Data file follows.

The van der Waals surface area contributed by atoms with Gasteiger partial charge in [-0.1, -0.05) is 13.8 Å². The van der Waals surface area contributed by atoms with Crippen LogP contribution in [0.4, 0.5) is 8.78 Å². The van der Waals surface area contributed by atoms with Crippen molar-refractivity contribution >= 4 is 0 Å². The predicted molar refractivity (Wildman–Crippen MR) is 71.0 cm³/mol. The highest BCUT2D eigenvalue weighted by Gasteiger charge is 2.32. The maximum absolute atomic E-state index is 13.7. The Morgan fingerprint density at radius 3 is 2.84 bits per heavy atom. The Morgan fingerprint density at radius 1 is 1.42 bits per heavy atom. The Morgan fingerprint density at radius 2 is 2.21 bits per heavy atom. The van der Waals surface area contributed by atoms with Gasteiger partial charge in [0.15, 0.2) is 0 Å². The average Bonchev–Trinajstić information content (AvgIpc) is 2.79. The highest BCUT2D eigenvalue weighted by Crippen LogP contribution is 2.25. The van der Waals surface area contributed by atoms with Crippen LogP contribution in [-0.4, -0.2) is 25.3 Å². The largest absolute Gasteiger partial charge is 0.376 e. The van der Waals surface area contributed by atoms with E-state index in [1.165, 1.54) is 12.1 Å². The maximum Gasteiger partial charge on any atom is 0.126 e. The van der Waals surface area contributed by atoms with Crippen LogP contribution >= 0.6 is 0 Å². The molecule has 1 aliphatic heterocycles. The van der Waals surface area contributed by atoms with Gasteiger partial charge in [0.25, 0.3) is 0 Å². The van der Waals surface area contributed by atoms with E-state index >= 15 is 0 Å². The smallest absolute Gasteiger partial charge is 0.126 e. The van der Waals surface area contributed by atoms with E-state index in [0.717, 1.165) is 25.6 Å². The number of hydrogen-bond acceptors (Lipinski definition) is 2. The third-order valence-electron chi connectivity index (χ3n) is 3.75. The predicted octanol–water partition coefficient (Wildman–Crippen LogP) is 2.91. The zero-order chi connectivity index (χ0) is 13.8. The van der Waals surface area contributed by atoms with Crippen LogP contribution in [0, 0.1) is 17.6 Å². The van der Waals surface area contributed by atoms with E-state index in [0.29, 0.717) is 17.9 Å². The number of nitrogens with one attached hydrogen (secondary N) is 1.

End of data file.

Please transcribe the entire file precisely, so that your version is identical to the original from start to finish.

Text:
The van der Waals surface area contributed by atoms with Gasteiger partial charge in [-0.1, -0.05) is 13.8 Å². The van der Waals surface area contributed by atoms with Crippen LogP contribution in [0.4, 0.5) is 8.78 Å². The van der Waals surface area contributed by atoms with Crippen molar-refractivity contribution >= 4 is 0 Å². The predicted molar refractivity (Wildman–Crippen MR) is 71.0 cm³/mol. The highest BCUT2D eigenvalue weighted by Gasteiger charge is 2.32. The maximum absolute atomic E-state index is 13.7. The Morgan fingerprint density at radius 3 is 2.84 bits per heavy atom. The Morgan fingerprint density at radius 1 is 1.42 bits per heavy atom. The Morgan fingerprint density at radius 2 is 2.21 bits per heavy atom. The van der Waals surface area contributed by atoms with Gasteiger partial charge in [0.15, 0.2) is 0 Å². The average Bonchev–Trinajstić information content (AvgIpc) is 2.79. The highest BCUT2D eigenvalue weighted by Crippen LogP contribution is 2.25. The van der Waals surface area contributed by atoms with Crippen LogP contribution in [-0.4, -0.2) is 25.3 Å². The largest absolute Gasteiger partial charge is 0.376 e. The van der Waals surface area contributed by atoms with E-state index in [1.165, 1.54) is 12.1 Å². The maximum Gasteiger partial charge on any atom is 0.126 e. The van der Waals surface area contributed by atoms with Crippen LogP contribution >= 0.6 is 0 Å². The molecule has 1 aliphatic heterocycles. The van der Waals surface area contributed by atoms with Gasteiger partial charge in [0.25, 0.3) is 0 Å². The van der Waals surface area contributed by atoms with E-state index >= 15 is 0 Å². The smallest absolute Gasteiger partial charge is 0.126 e. The van der Waals surface area contributed by atoms with E-state index in [0.717, 1.165) is 25.6 Å². The number of hydrogen-bond acceptors (Lipinski definition) is 2. The third-order valence-electron chi connectivity index (χ3n) is 3.75. The predicted octanol–water partition coefficient (Wildman–Crippen LogP) is 2.91. The zero-order chi connectivity index (χ0) is 13.8. The van der Waals surface area contributed by atoms with Crippen LogP contribution in [0, 0.1) is 17.6 Å². The van der Waals surface area contributed by atoms with E-state index in [0.29, 0.717) is 17.9 Å². The number of nitrogens with one attached hydrogen (secondary N) is 1.